The Niners aren't going away anytime soon.

4) Houston Texans

Too high? Maybe. I'm skeptical about Bill O'Brien reporting to Bill O'Brien. And the lack of a first-round pick until 2022 isn't very comforting. This roster has a number of holes and aging position groups.

That said, the Texans also have a true franchise quarterback, a game-changer at the game's most important position. Deshaun Watson showed us, in the regular season and the playoffs, just how impactful one man can be. And it doesn't hurt when that man has one of the league's very best receivers at his disposal in DeAndre Hopkins.

Houston has weaknesses, but its strengths can be overpowering. Yes, the Texans blew a 24-0 lead to the Chiefs, but the fact that they had a 24-0 lead over the eventual Super Bowl champions in the first place shouldn't be forgotten. With Deshaun under center, Houston's firepower is real.

5) Dallas Cowboys

Dak Prescott is a lock to be on the Cowboys' roster next season, whether via the franchise tag or a new contract. Given the kind of play Dak has provided on the rookie contract of a fourth-round pick, he certainly deserves a major pay hike. And I think these two sides will indeed put pen to paper on a long-term deal at some point, especially with the new coach in place.

Mike McCarthy changes everything for Dallas. That was a coup of a hire. He's a Super Bowl champ and an offensive guru. This is a major upgrade over Jason Garrett. McCarthy and Prescott comprise the kind of coach-quarterback tandem that can carry a franchise to years of contention. It's in everyone's best interest to make this marriage official.

6) Green Bay Packers

The only reason Green Bay didn't crack the top five is Aaron Rodgers' age (36). And chances are, at the outset of next season, I will pick the Packers to play on Championship Sunday once again, if not go further.

While Rodgers' is on the back nine of his career, he's still quite capable of dissecting a defense. (Do you want to bet against him in a big spot?) Meanwhile, Green Bay's own D is more talented than it has been in a long time. Matt LaFleur proved he could coach by going 13-3 in Year 1, while Aaron Jones became a star at the running back position. And GM Brian Gutekunst will get more talent for Rodgers in the passing attack this offseason.

7) Philadelphia Eagles

I love Philly. I love Carson Wentz and how he played in crunch time down the stretch. Given how injury-riddled this roster was in 2019, it was no small task for Wentz to drag his team into the playoffs. The Eagles quarterback truly elevates the play of his teammates, no matter who they are on any given day. Rookie running back Miles Sanders certainly proved himself to be a keeper, though, as a weapon in all facets of the game. Zach Ertz and Dallas Goedert currently make up the best tight end combo in football. And DT Fletcher Cox still doesn't get nearly the attention he deserves as one of the NFL's preeminent game-wreckers.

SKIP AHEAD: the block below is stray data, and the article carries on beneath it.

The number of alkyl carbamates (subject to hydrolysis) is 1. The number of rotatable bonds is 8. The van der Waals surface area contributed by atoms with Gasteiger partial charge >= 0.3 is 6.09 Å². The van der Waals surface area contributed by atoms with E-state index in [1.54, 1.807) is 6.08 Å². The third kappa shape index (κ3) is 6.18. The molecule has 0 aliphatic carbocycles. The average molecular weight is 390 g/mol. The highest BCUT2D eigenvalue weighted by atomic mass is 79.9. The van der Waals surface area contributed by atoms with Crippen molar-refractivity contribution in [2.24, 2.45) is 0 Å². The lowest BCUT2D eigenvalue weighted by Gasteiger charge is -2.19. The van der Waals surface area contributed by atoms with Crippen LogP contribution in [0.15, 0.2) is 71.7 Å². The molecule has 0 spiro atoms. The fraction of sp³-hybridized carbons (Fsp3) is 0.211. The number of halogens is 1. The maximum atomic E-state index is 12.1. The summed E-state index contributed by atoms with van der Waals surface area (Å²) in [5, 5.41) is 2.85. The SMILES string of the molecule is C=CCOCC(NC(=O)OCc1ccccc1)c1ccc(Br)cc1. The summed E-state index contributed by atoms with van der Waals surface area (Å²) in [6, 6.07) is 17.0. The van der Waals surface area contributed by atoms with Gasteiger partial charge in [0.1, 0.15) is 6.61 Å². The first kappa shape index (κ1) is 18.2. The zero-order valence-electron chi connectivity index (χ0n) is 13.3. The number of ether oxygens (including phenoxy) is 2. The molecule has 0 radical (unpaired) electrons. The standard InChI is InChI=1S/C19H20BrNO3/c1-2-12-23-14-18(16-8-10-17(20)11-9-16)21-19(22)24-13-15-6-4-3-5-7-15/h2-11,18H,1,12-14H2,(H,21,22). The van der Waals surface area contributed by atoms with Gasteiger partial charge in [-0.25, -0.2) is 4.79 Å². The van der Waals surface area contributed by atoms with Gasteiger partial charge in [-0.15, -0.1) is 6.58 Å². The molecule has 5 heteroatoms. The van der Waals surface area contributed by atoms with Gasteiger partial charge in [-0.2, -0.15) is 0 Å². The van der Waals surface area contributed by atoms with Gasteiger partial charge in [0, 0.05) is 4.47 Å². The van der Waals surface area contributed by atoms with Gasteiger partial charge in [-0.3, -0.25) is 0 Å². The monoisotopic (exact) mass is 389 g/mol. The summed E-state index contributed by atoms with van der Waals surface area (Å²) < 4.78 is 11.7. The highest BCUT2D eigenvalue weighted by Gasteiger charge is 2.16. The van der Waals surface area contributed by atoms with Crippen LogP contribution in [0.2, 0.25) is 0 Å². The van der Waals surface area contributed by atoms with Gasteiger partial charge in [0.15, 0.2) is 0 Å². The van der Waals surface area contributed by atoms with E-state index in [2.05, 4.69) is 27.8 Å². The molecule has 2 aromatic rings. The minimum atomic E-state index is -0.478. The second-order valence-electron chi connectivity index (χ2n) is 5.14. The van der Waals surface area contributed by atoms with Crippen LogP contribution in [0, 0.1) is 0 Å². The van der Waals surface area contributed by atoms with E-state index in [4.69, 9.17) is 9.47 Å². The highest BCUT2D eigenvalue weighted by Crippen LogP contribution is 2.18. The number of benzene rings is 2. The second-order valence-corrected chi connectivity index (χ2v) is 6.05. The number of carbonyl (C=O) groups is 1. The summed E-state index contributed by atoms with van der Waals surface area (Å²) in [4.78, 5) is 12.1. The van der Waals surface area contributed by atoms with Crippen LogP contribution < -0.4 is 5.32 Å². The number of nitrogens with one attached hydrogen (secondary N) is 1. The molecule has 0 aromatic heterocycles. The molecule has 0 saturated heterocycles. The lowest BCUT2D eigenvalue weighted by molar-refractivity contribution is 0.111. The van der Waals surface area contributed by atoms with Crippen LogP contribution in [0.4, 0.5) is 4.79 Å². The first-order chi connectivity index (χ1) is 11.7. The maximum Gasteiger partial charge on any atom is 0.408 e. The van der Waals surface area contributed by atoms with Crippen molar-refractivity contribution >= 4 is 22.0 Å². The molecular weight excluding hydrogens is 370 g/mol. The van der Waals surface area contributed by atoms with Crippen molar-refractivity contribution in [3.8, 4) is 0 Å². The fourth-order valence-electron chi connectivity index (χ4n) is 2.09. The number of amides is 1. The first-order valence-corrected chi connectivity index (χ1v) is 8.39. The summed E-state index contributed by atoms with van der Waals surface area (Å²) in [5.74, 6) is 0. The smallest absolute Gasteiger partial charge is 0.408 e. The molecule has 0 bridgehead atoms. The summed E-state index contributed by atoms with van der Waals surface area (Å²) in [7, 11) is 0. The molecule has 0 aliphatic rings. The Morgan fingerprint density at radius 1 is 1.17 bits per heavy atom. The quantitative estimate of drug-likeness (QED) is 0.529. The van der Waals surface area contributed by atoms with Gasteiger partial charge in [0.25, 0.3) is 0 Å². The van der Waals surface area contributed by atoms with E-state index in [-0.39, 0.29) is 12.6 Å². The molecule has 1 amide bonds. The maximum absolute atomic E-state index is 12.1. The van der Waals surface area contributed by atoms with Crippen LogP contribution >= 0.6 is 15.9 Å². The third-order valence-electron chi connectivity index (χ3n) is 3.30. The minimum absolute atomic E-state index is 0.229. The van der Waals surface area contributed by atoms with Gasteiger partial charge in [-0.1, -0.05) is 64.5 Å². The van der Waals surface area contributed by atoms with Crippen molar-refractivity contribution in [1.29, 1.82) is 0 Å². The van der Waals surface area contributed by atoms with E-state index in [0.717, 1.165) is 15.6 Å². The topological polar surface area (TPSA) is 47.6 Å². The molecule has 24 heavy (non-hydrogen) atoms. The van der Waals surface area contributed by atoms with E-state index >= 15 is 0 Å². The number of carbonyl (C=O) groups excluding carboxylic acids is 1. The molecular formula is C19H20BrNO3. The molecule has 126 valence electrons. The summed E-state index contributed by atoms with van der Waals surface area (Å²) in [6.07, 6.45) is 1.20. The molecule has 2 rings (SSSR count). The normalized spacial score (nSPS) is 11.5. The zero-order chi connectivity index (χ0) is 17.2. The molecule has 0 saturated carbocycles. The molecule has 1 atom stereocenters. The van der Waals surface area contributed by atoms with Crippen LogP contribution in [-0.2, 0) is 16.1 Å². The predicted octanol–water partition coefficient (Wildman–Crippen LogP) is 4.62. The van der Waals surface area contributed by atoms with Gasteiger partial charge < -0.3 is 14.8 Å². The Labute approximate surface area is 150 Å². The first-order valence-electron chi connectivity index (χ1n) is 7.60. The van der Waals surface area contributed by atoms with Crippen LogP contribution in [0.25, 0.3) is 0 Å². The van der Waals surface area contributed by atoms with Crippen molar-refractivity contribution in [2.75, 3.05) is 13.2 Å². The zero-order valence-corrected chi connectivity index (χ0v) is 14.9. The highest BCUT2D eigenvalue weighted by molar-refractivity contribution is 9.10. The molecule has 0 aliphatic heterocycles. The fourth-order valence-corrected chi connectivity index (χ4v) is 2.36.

Now, I'd like a bit more clarity on what the receiving corps and defensive backfield will look like come September, but I have the ultimate trust in GM Howie Roseman. And the NFC East's transitional state doesn't hurt, either.

8) Buffalo Bills

What Josh Allen and Sean McDermott accomplished in the 2019 campaign should not be eradicated by the Bills blowing a 16-0 lead at Houston on Wild Card Weekend. Despite the QB's poor effort in crunch time of that game, Allen enjoyed a breakthrough second season and I expect him to take another leap forward under OC Brian Daboll's tutelage in 2020. McDermott got my AP vote for Coach of the Year because he made the most out of his roster -- a roster that's only going to get better, because GM Brandon Beane is excellent in procuring players who fit these Bills.

9) Seattle Seahawks

Russell Wilson is a future Hall of Famer who makes magic happen on a weekly basis. Pete Carroll has the hardware and the track record -- I don't understand his doubters, especially those in the Seattle area. Many thought the 2019 season could be a subpar year for the 'Hawks. They went 11-5, came about an inch short of a division title and won a road playoff game.

The only reason Seattle is this low on the list is because the NFC West looks like it could be the best division in football in 2020. San Francisco just hit the Super Bowl, the Rams are still quite talented, and the Kyler Murray/Kliff Kingsbury Cardinals are on the comeup. But still, the window is always open with Russ under center.

Follow Adam Schein on Twitter @AdamSchein.